Wednesday, 2 February 2011

Food sufficiency

Watching the pattern of global food riots evolving on the back of relatively poor harvests in Russia, Australia, and Canada, I'm reminded that Vancouver Island only has officially only five days food reserve if imports should fail. Events closer to home have also tweaked my thought processes in this direction.

Having grown up in places where the family always grew their own vegetables and fruit and traded the various surpluses with neighbours, I take a purely practical view of the matter. Grow your own, and keep a decent supply of dry and canned goods in stock. Some of my neighbours keep whole garages full of such items, mainly because of the threat of the 'big one' which we are supposedly overdue. Public policy is for each household to keep 72 hours of emergency supplies (Including water) available at all times.

The main problem with growing your own over here is that the soil locally isn't what I'd call wonderful. Compared with my rural English roots, it's comparatively thin and acidic. Lots of exposed rock. Great for stuff like Alpines and Lavenders, but not so wonderful if you're partial to spuds, peas and the like which grow best on deep alluvial soils.

Of course this is a sweeping generalisation, as there are pockets of decent soil not far away, but if the Island were ever to become half way self supporting, there would need to be significant investment in draining marshland and clearing forest. Not that the local Eco lobby would allow that. No, no my dears, never mind the humans, what about the Deer and Bears?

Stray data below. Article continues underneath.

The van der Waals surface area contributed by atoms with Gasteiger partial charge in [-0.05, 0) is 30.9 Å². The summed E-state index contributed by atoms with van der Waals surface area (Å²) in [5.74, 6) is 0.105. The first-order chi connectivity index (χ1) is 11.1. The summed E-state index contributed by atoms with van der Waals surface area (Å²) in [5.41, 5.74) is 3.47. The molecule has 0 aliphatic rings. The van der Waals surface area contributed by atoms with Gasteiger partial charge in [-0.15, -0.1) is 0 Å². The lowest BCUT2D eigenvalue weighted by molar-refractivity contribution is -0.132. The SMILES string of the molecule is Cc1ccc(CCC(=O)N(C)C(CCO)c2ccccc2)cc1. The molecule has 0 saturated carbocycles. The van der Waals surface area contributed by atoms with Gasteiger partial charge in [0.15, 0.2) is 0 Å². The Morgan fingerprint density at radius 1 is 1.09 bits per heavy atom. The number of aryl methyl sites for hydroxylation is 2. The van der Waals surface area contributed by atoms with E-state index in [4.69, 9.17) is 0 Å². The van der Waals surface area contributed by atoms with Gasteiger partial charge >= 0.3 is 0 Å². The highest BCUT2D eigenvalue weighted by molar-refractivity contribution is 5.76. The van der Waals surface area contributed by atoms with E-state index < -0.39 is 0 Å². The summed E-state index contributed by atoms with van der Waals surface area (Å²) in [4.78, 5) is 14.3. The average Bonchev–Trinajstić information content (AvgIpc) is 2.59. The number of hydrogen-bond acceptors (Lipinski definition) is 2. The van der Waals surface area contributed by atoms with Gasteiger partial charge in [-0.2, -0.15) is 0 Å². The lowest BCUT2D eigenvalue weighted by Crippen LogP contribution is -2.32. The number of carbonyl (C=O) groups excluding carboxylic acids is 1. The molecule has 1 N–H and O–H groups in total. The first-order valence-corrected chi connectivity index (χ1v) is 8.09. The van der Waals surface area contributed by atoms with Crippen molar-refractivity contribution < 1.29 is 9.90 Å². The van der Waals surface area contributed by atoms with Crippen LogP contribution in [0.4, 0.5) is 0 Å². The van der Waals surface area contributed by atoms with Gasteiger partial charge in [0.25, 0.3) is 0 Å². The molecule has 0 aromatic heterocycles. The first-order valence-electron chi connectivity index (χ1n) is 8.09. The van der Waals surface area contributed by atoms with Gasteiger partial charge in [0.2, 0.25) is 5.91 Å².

No, my partial solution is based on a 'grow your own' philosophy that would fit in with the mobile Canadian ethos. Planters. Those big decorative pots used for a dusty old Aspidestra, Yucca or Jade plant but used for growing Vegetables and fruit instead.

Suitably modified by drilling a few drainage holes, an old trash can can do good service for growing potatoes or stonking great root crops should you be that way inclined. Even the basest handyman amongst us could design and build small wooden troughs to plant whatever vegetables you prefer. It's not like there's a shortage of growing expertise around, judging from the wealth of Grow-ops locally. Not to mention BC's six (ten?) billion dollar export industry.

Stick a few planters out on the deck or balcony, possibly caged or netted to keep out the birds, Raccoons and Deer. Maybe make some cloche type arrangement out of empty plastic 2 litre fizzy pop bottles to protect delicate early (or late) crop against unwelcome grazers and inclement weather. The rest would require mere moments attention a day, for routine inspection and a little judicious watering. The result would be fresh 'organic' produce which is not only 'healthy' if you're worried about pesticide residues, but a useful hobby.

Short of natural disaster or outright neglect and the usual privations of gardening, there's not much to go wrong. I'm not saying that this is the solution, simply an adjunct to limited on-Island food supplies which could take the edge off privations should the worst come to the worst.


Angry Exile said...

No, no my dears, never mind the humans, what about the Deer and Bears?

Two problems with a simple common solution - something in 7.62mm or upwards in the head. Venison is tasty enough and I'd certainly try bear if the alternative was starvation.

Bill Sticker said...

Hence the Bows and arrows in 'easy grab' places. If it's within a hundred feet I can kill it.

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